The Dutch newspaper Telegraaf reports today that a Dutch company claims it owns the world generation math formula that is used in the game No Man's Sky.
According to the Telegraaf the Dutch company has invented what it calls a "superformula". The company claims that its formula is similar to the one used in No Man's Sky even though the company has never seen the game's source code. The game uses a formula that factors in the player's position in order to accurately and reliably generate the world around the player.
It is not surprising that the No Man's Sky developer has chosen to ignore the claims of the Dutch company. The formula that is used in the game is a custom-built algorithm that is not closely related to the formula of the Dutch company. Both formulas are presumably based on the original Lamé Curves that was first discussed by Gabriel Lamé in 1818.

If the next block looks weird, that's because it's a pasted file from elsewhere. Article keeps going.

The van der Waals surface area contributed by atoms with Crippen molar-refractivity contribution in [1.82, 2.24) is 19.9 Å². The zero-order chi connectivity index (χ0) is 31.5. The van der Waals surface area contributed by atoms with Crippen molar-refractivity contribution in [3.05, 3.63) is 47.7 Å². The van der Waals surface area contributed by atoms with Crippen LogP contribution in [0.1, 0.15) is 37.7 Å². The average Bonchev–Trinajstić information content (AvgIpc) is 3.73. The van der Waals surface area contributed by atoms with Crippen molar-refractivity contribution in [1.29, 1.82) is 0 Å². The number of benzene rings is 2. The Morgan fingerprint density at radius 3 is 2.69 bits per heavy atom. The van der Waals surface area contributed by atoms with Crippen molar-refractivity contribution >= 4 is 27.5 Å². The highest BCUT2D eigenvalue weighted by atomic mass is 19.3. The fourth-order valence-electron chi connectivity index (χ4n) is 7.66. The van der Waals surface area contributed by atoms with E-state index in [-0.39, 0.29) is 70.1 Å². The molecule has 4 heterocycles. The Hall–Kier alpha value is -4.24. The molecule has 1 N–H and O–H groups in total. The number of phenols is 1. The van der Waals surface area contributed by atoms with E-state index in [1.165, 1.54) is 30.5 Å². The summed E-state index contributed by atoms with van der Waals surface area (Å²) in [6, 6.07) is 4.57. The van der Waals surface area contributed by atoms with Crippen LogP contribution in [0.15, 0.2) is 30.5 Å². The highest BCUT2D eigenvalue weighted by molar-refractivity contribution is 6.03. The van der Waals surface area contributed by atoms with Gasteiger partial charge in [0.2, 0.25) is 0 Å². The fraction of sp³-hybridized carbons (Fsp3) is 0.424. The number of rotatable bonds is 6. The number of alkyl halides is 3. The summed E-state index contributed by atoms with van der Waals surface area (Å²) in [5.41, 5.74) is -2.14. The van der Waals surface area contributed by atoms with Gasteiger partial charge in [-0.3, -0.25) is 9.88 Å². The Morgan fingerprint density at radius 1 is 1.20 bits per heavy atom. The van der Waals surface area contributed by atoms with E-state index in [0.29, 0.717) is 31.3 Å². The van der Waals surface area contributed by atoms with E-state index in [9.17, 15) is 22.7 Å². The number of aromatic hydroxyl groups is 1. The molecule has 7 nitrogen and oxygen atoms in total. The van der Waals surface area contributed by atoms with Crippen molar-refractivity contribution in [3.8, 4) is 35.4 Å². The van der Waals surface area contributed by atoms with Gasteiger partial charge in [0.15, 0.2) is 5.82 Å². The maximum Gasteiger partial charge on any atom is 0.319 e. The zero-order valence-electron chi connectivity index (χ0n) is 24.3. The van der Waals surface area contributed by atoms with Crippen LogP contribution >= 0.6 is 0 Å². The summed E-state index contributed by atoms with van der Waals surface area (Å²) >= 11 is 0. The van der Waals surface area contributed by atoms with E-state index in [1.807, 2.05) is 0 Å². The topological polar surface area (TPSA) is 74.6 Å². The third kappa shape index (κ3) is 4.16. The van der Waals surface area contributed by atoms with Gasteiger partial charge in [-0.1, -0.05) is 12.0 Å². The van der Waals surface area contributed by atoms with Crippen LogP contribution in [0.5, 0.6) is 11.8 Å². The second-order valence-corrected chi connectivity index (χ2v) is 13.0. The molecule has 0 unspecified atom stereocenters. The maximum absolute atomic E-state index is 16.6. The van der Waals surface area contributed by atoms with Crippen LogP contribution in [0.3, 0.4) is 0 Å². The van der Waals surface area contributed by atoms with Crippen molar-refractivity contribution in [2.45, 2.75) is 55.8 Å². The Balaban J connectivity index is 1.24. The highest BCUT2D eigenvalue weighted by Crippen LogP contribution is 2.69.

According to the Dutch Chamber of Commerce registery the company that claims ownership of the formula filed for bankruptcy in 2013 before it relaunched its business.
Last June we received word that UK service provider Sky had sued the No Man's Sky developer over the usage of the word "Sky" in the title of the game. In that case the developer and Sky reached a settlement of which the details were never publicly revealed.
The newspaper says Sony did not want to comment on the matter.
Editor's note: We have chosen to censor the name of the company and of its representative to avoid giving the company name recognition over unsubstantiated claims.
Every contribution we receive goes directly into funding our journalism to ensure we can continue doing what we do best.